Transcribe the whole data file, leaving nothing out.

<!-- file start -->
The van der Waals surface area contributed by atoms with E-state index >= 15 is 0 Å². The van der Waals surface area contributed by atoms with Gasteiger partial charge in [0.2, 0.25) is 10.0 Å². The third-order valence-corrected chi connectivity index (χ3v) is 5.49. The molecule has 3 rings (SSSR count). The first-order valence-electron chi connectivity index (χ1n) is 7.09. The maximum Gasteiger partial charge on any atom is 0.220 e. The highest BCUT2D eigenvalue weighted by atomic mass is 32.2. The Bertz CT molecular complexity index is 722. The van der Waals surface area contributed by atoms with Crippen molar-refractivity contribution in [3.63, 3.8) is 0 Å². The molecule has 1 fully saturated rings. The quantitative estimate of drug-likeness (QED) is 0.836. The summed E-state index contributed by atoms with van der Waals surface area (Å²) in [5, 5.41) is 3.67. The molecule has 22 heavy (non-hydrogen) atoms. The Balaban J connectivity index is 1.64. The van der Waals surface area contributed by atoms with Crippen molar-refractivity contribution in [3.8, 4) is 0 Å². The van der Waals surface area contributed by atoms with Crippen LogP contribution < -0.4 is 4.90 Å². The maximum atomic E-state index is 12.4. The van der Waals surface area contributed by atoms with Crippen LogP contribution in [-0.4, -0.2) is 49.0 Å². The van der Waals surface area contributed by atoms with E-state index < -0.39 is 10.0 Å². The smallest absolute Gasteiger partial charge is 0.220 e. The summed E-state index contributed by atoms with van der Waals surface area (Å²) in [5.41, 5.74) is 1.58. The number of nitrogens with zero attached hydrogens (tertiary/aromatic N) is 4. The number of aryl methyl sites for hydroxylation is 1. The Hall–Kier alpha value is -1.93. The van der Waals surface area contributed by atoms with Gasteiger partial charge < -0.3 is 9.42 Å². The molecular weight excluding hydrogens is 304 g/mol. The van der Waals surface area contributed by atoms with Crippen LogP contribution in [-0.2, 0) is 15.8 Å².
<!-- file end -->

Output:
The van der Waals surface area contributed by atoms with E-state index >= 15 is 0 Å². The van der Waals surface area contributed by atoms with Gasteiger partial charge in [0.2, 0.25) is 10.0 Å². The third-order valence-corrected chi connectivity index (χ3v) is 5.49. The molecule has 3 rings (SSSR count). The first-order valence-electron chi connectivity index (χ1n) is 7.09. The maximum Gasteiger partial charge on any atom is 0.220 e. The highest BCUT2D eigenvalue weighted by atomic mass is 32.2. The Bertz CT molecular complexity index is 722. The van der Waals surface area contributed by atoms with Crippen molar-refractivity contribution in [3.63, 3.8) is 0 Å². The molecule has 1 fully saturated rings. The quantitative estimate of drug-likeness (QED) is 0.836. The summed E-state index contributed by atoms with van der Waals surface area (Å²) in [5, 5.41) is 3.67. The molecule has 22 heavy (non-hydrogen) atoms. The Balaban J connectivity index is 1.64. The van der Waals surface area contributed by atoms with Crippen molar-refractivity contribution in [3.8, 4) is 0 Å². The van der Waals surface area contributed by atoms with Crippen LogP contribution < -0.4 is 4.90 Å². The maximum atomic E-state index is 12.4. The van der Waals surface area contributed by atoms with Crippen LogP contribution in [-0.4, -0.2) is 49.0 Å². The van der Waals surface area contributed by atoms with E-state index < -0.39 is 10.0 Å². The smallest absolute Gasteiger partial charge is 0.220 e. The summed E-state index contributed by atoms with van der Waals surface area (Å²) in [5.41, 5.74) is 1.58. The number of nitrogens with zero attached hydrogens (tertiary/aromatic N) is 4. The number of aryl methyl sites for hydroxylation is 1. The Hall–Kier alpha value is -1.93. The van der Waals surface area contributed by atoms with Gasteiger partial charge < -0.3 is 9.42 Å². The molecular weight excluding hydrogens is 304 g/mol. The van der Waals surface area contributed by atoms with Crippen LogP contribution in [-0.2, 0) is 15.8 Å².